If adhered to over time, the simple reduction in energy through a lower calorie intake can result in weight loss. Supporters of the diet also claim benefits for longevity and risk of cancer and dementia due to a reduction in the chemical insulin-like growth factor 1 (IGF-1).

 Although the simplicity of the 5:2 diet makes it an attractive one, it does not appear to hold any superior weight loss power in the long-term when compared with other strategies (7). One study found a significantly higher energy intake on days after a fasting day, suggesting that the diet may result in over-compensation due to hunger (8). Evidence remains limited on its long-term health effects and so many additional claims remain unproven.

 The 5:2 diet is one strategy that may help some people to achieve weight loss. On fasting days however, you may also experience fatigue, headaches, bad breath, constipation, and low mood. This strategy is not recommended for adolescents, those with diabetes, pregnant or breastfeeding women, those with a history of eating disorders or anyone who feels unwell.

Rohini Bajekal, Nutritionist and Board-Certified Lifestyle Medicine Professional (MA Oxon MSc Dip IBLM)

Worryingly, the 5:2 diet is focused on calorie intake and timing and does not suggest what foods to eat. There have been no long-term studies on the 5:2 diet, but the lack of emphasis on nutritious, fibre-rich foods may lead to unhealthy habits. It may also encourage a negative mindset around restricting foods and calorie counting, leading to fear and guilt when the diet is inevitably challenging to sustain. Fasting is not suitable for some people such as those who have diabetes or with eating disorders.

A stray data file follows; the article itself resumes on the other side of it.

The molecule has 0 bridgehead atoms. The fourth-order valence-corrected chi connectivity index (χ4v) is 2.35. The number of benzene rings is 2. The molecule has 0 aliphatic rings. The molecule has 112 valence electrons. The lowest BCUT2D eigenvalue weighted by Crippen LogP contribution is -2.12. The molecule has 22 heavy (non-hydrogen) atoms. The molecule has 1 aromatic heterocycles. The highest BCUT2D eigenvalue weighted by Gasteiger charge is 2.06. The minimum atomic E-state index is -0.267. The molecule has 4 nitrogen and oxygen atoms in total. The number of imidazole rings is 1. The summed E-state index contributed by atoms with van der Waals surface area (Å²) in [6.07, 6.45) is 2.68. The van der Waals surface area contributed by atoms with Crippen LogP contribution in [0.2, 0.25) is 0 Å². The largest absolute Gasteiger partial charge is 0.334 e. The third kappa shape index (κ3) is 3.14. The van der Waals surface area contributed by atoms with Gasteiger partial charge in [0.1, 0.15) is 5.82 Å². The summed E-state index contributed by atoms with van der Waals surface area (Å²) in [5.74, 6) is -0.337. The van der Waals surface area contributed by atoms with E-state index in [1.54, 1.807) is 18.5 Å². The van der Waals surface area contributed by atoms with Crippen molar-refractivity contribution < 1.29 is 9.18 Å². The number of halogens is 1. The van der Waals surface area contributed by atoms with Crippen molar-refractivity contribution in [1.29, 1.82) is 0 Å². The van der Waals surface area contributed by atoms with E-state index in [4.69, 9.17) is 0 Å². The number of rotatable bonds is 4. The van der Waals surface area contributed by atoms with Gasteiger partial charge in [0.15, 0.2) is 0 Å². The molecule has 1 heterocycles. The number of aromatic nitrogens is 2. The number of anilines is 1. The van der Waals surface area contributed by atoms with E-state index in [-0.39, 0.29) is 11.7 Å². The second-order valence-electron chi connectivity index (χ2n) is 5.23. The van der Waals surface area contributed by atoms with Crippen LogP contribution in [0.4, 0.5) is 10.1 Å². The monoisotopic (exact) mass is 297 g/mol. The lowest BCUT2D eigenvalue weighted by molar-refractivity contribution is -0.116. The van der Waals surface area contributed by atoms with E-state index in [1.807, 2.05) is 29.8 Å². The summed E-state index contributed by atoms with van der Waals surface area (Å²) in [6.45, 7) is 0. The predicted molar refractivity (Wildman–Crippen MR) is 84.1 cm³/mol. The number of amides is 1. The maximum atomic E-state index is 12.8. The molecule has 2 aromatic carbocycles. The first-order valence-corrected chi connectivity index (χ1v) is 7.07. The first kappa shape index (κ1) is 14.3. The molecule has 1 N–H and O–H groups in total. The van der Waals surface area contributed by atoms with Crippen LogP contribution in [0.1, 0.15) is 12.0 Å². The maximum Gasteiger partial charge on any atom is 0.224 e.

1. https://pubmed.ncbi.nlm.nih.gov/27708846/

2. R. Schübel, J. Nattenmüller, D. Sookthai, et al. Effects of intermittent and continuous calorie restriction on body weight and metabolism over 50 wk: a randomized controlled trial. Am. J. Clin. Nutr. 2018;108:933-945.

3. Welton S, Minty R, O'Driscoll T, Willms H, Poirier D, Madden S, Kelly L. Intermittent fasting and weight loss: Systematic review. Can Fam Physician. 2020;66(2):117-125.

4. Varady KA, Bhutani S, Klempel MC, Kroeger CM, Trepanowski JF, Haus JM, Hoddy KK, Calvo Y. Alternate day fasting for weight loss in normal weight and overweight subjects: a randomized controlled trial. Nutr J. 2013;12(1):146.

5. Harvie MN, Pegington M, Mattson MP, Frystyk J, Dillon B, Evans G, Cuzick J, Jebb SA, Martin B, Cutler RG, Son TG, Maudsley S, Carlson OD, Egan JM, Flyvbjerg A, Howell A. The effects of intermittent or continuous energy restriction on weight loss and metabolic disease risk markers: a randomized trial in young overweight women. Int J Obes (Lond). 2011;35(5):714-27.

6. Cook F, Langdon-Daly J, Serpell L. Compliance of participants undergoing a '5-2' intermittent fasting diet and impact on body weight. Clin Nutr ESPEN. 2022;Dec;52:257-261.

7. Hajek P, Przulj D, Pesola F, et al. A randomised controlled trial of the 5:2 diet. PLoS One. 2021;16(11):e0258853. Published 2021 Nov 17. doi:10.1371/journal.pone.0258853.

8. Cook F, Langdon-Daly J, Serpell L. Compliance of participants undergoing a '5-2' intermittent fasting diet and impact on body weight. Clin Nutr ESPEN. 2022;52:257-261. doi:10.1016/j.clnesp.2022.08.012